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Brief - Illegal Telemedicine Drug Sale Not Deceptive Trade Practice - State ex rel. Stovall v. Confimed.com, L.L.C., 38 P.3d 707 (Kansas 2002)

This appeal presents the narrow question of whether a nonresident medical doctor who was later enjoined from prescribing or dispensing prescription medicine within the state of Kansas also committed unconscionable acts under the Kansas Consumer Protection Act (KCPA), K.S.A. 59-623 et seq., when he dispensed Viagra to Kansas residents without any physical examination or direct contact other than through an out-of-state internet site.  The drug was sold through a WWW site, www.ConfiMed.com, which, along with the physician, have also been the subjects of enforcement actions in other states.  The Kansas Attorney General conducted a "sting" operation to document that individuals, including a minor, could purchase Viagra from the website, which was operated by Howard J. Levine, a state of Washington medical doctor.  The physician and WWW site were barred from prescribing and dispensing drugs in Kansas in violation of the pharmacy and medical practice acts.  The state sought civil penalties under the KCPA, which resulted in this lawsuit.  The opinion is silent on why or whether the state sought prosecution under the medical practice act for unauthorized practice of medicine.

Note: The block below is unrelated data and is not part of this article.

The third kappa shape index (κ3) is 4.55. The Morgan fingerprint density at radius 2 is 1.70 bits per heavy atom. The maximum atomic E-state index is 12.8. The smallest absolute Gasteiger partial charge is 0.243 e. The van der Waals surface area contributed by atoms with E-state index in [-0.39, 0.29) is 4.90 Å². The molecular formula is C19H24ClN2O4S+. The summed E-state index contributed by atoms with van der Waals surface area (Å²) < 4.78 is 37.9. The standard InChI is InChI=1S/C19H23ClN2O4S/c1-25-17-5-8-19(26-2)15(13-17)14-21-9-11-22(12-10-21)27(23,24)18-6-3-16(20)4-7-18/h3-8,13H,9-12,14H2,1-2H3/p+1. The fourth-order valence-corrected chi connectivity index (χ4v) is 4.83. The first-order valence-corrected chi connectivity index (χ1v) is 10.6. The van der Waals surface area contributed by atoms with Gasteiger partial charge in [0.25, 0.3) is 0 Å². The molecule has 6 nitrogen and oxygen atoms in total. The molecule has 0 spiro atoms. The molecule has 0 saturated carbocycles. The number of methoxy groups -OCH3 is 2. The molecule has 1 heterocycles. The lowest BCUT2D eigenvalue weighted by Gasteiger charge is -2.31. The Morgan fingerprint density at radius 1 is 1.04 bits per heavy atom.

The WWW site directed potential buyers through numerous pages of information, including waivers, general information about the drug, credit card information, and an online consultation regarding medical and sexual history. The first page described the online consultation process as well as the potential for international consultation. The next page was a waiver, stating the reader releases "this service" from all liability associated with the reader's participation in "the Viagra program." To continue, the reader agrees he or she is over 21 years of age, does not live in a state that limits access to medication over the internet, has read all available information from the Viagra manufacturer about the potential side effects, is solely interested in personal use of the product for "treatment of compromised sexual performance," and has recently performed "complete annual history physical examinations and appropriate laboratory studies" to ensure good health. The waiver appeared to have a link to the information available from the pharmaceutical manufacturer. The general information page on the website stated the recommended dosage of Viagra and its indications and warned that individuals taking organic nitrates must not take Viagra.

To state a claim under the KCPA, the state must establish that the transaction was deceptive.  The heart of the state's claim seems to be that since that transaction was illegal, it was necessarily deceptive.  The trial court disagreed, reviewing the transaction under statutory requirements for deception.  It found that the information on the WWW site was correct, and that in order for the minor to purchase the drug, he had to falsify the information on the form.  The "medical evaluation" included a very specific disclaimer explaining its limitations and that it was not a substitute for a proper medical examination by a physician.  The court found that the drug that was shipped was what was represented and that the charge was also as represented.  The trial court concluded that the transaction was not deceptive, and this ruling was affirmed by the Kansas Supreme Court.

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